2018: The Year I Learned I Did Everything Wrong!

Self Published.  Indie Author.  Independent Press.  All of these titles are indicative of an author who has great control over what they write and when they publish a work.  It’s not a path for those that are weak willed.  It’s also not a path for those who are unwilling to take the proverbial bull by the horns and grow with the industry.  

For many years I wandered through this new land, lost.  I was out there doing my best to learn how to put out a great product.  When I started, there were not a whole lot of resources available.  Nobody really had a “smart phone”, fast and available internet was still kind of new, hand held peripherals were still something that lived in Star Trek, and Photoshop was just releasing CS 2.  Yet, somehow I managed to publish a book.  I made my own cover, learned how to format, and began my dreams of selling books. 

By 2012, I had written several prose books and learned how to make these things called eBooks.  I was heavy into a bunch of soul sucking author promo groups, had a small influence on Twitter, and constantly set up posts about my books.   

By 2014, I was done with all of that nonsense.  I stepped back into the shadows of anonymity.  I played video games, made art, and binge watched TV for the next three years.  I couldn’t write a prose book to save my life. 

At the end of 2017 I had managed to eek out a prose book.  Then at the beginning of this year I turned my attention to a local comic convention.  I pressed forward and finally finished my graphic novel/comic for The Beginning.  I also fiddled with the covers and packaging for my prose books.  I taught myself some things in Daz Studio and Adobe Photoshop.  At one point in March I loaded up my Udemy account with a bunch of online courses for Photoshop and digital art.  I had every intention of learning all the digital graphics I could.  Yet, that would all be put on hold. 

I stumbled in with two new author groups. These weren’t the soul sucking kind and I found myself enjoying interacting with other authors.  Then I made the mistake of signing up for a free class a friend of a friend was doing.  It was all over then.  I took that course and BAM it led to more courses.  Promo, marketing, writing, publishing…I took them all and learned so much.  By June, when I had finished the major parts of the writing courses, I had an explosion of ideas.  I ended up writing 4 books, an anthology short, and a small write up for a free anthology…all by November of this year and all because of those classes.  I currently have 10 WIP books going right now.  I can write a 40K word book in 2 weeks when I apply what I have learned.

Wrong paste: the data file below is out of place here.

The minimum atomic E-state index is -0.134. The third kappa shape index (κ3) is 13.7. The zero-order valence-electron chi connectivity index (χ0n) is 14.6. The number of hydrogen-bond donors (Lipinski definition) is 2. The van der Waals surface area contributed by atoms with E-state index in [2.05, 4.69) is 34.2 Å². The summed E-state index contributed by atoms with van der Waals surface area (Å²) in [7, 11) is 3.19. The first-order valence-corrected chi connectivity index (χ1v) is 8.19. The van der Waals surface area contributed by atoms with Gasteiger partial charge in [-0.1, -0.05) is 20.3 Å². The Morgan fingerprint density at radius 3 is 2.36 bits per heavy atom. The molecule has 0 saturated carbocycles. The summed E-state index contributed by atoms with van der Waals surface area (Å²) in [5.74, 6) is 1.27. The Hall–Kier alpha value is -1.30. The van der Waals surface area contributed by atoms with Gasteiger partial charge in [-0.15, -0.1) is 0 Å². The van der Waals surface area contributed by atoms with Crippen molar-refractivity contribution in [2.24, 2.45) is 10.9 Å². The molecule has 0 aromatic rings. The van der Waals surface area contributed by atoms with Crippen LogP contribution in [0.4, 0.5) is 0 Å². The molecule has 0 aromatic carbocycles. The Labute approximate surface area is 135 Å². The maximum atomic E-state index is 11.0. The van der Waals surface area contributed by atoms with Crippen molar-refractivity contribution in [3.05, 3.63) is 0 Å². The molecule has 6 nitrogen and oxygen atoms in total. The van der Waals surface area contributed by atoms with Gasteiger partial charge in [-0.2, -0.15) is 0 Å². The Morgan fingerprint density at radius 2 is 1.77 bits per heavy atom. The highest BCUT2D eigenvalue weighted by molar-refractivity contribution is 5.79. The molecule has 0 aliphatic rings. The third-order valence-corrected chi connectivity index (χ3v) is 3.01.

I also learned all the things I had been doing wrong and while I wish I could share them here, that wouldn’t be fair.  What I *can* share are the courses I took. 

How To Write a Novella in 14 Days

How To Craft A Blurb That Sells

Scene Writing

However, if I could turn back time and do it all over again, I wouldn’t take any of these classes.  Why you ask?  Because 98% of the material is in this awesome one stop class called Publishing Master Mind.   Do you want to learn HOW to make a best seller?  Do you want to learn WHAT you are doing wrong?  Do you want to take this class that is worth probably over 6K for peanuts per month? 

Look, I’ve taken hundreds of “courses”.  I’ve read multiple books on “how” to sell.  I’ve wasted countless hours in video seminars.  None of those compare to this.  Why?  Because *this* class teaches you stuff you can use.  It is a lot of information.  I didn’t think it had settled into my brain, but once I applied what I learned from just the writing portions of the class the writing block dam I had been living behind just crumbled.  My writing has improved so much that my editor sat up and took notice.  I wasn’t a bad writer before, I am well read/written, but I wasn’t writing with the proper information.  If you lay your house on a crooked foundation it is going to take forever to fix it!    

I got The Price of Magic, the book I struggled to write by the end of 2017, back from my editor in June. I went through the edits and immediately applied my new knowledge to add over 30K words to this book.  I restructured a lot of the chapters.  I added whole scenes. 

I was writing To Kill A Siren at the same time I was in my writing course.  I was able to go forward and apply some of the knowledge to the book and that made writing it smoother.  However, I still had to go back and restructure some items and add some polish even after it came back from my editor. 

The books I started writing after those two?  The ones I started after my training?  Totally next level for me.  I have one I am writing now that I came back to after a break…I cannot believe *I* wrote those two chapters. 

I’m no longer in the “I’m not a brand” boat.  I’m no longer an author or artist without a tagline.  Women of Grit and Steel fits pretty much everything I do.  I no longer wing my books…I learned how to plot!  I am also no longer an artist on her own.  I have artists I work with for my book covers and branding.  They helped me with my new book covers AND they helped me polish my branding.     

So, in recapping, I can say 2018 has been a pretty successful year for me in terms of things I learned.  The skills I picked up in my publishing courses have helped me get back to writing.  Unfortunately, that means less time to learn that digital painting I wanted LOL!

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